You can check the type of subdivision that your strata scheme or complex has been developed as by finding the relevant documents in your lot’s Section 32 contract, or even by placing an inquiry with your strata committee or strata management team for more information. If your strata scheme isn’t a BFP but you believe that your building insurance is indeed covered by your strata fees, having a read through your strata documents outlining the breakdown costs of your annual levies can help provide some insights into what you may be paying for.

What’s covered by building insurance for strata units?

If your building insurance is included in your annual strata payments, the next thing that you’ll want to familiarise yourself with is exactly what is covered by your strata’s insurance policy. Generally speaking, the building insurance as provided by your strata management team covers the exterior of your building, all common property on your strata scheme, and all contents that are as defined on the title for that strata lot, these being built-in fixtures or kitchen appliances that come with the property, as well as toilets, baths, shower fixtures, electrical outlets and wiring, and included flooring like floorboards, tiling, or carpeting that have come included with your strata title.

As household fixtures are covered by your building insurance, you may be covered in the event of a burst pipe or any particular electrical faults in and around your home. It’s common for strata insurance claims revolving around household faults to be considered on a case-by-case basis.

Simply put, your building insurance is likely to cover all common or shared areas, elevators, car parks, and shared building amenities like rooftops, gym or pool facilities, and garden spaces, as well as the interior features we’ve outlined above. As the exterior of your building is covered by your strata’s building insurance, any damage or loss caused by accidents, adverse weather conditions, or even theft of design elements that make up your home’s facade will be covered by your strata insurance. But theft of your home’s contents will unfortunately not be covered by your strata insurance, which brings us to our final question and answer.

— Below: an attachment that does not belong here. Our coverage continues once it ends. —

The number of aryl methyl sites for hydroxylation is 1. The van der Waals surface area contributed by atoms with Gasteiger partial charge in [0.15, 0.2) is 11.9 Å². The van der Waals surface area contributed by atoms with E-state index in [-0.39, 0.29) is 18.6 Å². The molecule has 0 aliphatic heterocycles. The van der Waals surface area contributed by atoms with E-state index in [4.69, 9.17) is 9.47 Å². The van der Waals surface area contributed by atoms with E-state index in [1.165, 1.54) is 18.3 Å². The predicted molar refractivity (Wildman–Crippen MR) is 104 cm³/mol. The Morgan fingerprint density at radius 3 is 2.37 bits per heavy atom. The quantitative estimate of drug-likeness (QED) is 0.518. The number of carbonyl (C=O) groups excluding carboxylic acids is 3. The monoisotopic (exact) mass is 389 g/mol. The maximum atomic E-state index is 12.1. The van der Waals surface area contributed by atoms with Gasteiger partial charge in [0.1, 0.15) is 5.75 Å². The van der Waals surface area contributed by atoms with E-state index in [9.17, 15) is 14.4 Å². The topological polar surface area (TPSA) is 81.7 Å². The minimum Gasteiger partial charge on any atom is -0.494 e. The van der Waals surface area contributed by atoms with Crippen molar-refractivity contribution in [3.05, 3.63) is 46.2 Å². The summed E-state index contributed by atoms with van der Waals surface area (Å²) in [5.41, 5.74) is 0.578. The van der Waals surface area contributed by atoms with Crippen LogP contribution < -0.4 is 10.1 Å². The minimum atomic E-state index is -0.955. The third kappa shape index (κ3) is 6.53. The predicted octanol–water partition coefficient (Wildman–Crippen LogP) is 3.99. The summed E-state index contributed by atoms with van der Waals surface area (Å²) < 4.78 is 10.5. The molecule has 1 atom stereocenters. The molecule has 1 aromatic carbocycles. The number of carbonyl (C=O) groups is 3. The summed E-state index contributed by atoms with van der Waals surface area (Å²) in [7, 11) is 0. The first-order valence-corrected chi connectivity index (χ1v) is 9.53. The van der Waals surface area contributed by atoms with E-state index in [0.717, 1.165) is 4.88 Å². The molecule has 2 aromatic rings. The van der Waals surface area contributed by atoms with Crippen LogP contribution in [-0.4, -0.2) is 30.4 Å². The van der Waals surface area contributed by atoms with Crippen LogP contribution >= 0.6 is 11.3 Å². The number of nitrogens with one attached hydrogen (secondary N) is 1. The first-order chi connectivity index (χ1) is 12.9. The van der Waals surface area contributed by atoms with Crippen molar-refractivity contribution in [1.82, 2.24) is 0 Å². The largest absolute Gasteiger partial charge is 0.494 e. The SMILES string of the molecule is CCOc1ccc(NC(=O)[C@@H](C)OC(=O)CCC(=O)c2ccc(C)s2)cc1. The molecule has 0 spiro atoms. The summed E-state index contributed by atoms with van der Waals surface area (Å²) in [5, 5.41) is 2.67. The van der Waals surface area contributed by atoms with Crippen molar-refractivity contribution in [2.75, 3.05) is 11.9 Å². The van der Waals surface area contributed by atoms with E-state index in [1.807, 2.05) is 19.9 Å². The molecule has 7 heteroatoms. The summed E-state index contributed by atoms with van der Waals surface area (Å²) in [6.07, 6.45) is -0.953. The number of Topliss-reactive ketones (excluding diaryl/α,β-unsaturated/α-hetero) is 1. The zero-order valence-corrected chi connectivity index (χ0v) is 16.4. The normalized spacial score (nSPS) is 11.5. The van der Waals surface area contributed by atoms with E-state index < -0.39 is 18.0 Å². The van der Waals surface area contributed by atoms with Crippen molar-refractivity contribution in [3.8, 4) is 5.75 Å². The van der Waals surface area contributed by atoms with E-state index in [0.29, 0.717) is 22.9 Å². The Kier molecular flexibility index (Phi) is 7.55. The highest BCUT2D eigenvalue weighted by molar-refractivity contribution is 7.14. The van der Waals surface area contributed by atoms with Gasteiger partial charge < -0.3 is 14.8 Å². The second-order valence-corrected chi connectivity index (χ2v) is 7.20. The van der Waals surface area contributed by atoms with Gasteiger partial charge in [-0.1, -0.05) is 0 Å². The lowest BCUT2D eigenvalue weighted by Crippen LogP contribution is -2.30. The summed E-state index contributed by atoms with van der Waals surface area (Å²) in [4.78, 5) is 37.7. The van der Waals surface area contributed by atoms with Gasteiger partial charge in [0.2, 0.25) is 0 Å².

What additional insurance may I need for my strata unit?

The major gap in cover for your strata’s building insurance is that theft of your home’s contents is not covered. This is a logical gap in cover, as there’s no way your building insurance as provided by your strata management team, could effectively valuate the total sum of your personal assets or belongings. As all the lots within a strata scheme come with their own property valuations, it’s easy enough for insurance agencies and strata managers to ensure that their building insurance policy is for a large enough sum to cover the full replacement of each building on individual lots.

Contrastingly, it’s up to strata title owners to secure contents insurance for their homes, to ensure that they are covered in the event that they fall victim to theft or a break-in. Another insurance policy you may need to secure for yourself as a strata title owner is landlord’s insurance, that is in the event that your strata title will be placed on the rental market.


Now that you know what to expect from your strata and building insurance, you’ll likely have developed a clearer understanding of where you may and may not be covered as a strata title owner. If you have additional questions surrounding your strata fees and provided building insurance, be sure to raise those questions to your strata committee, in email communications with your strata management team, or perhaps even at your next general or quarterly meetings.

See Also: Superannuation First Home Buyer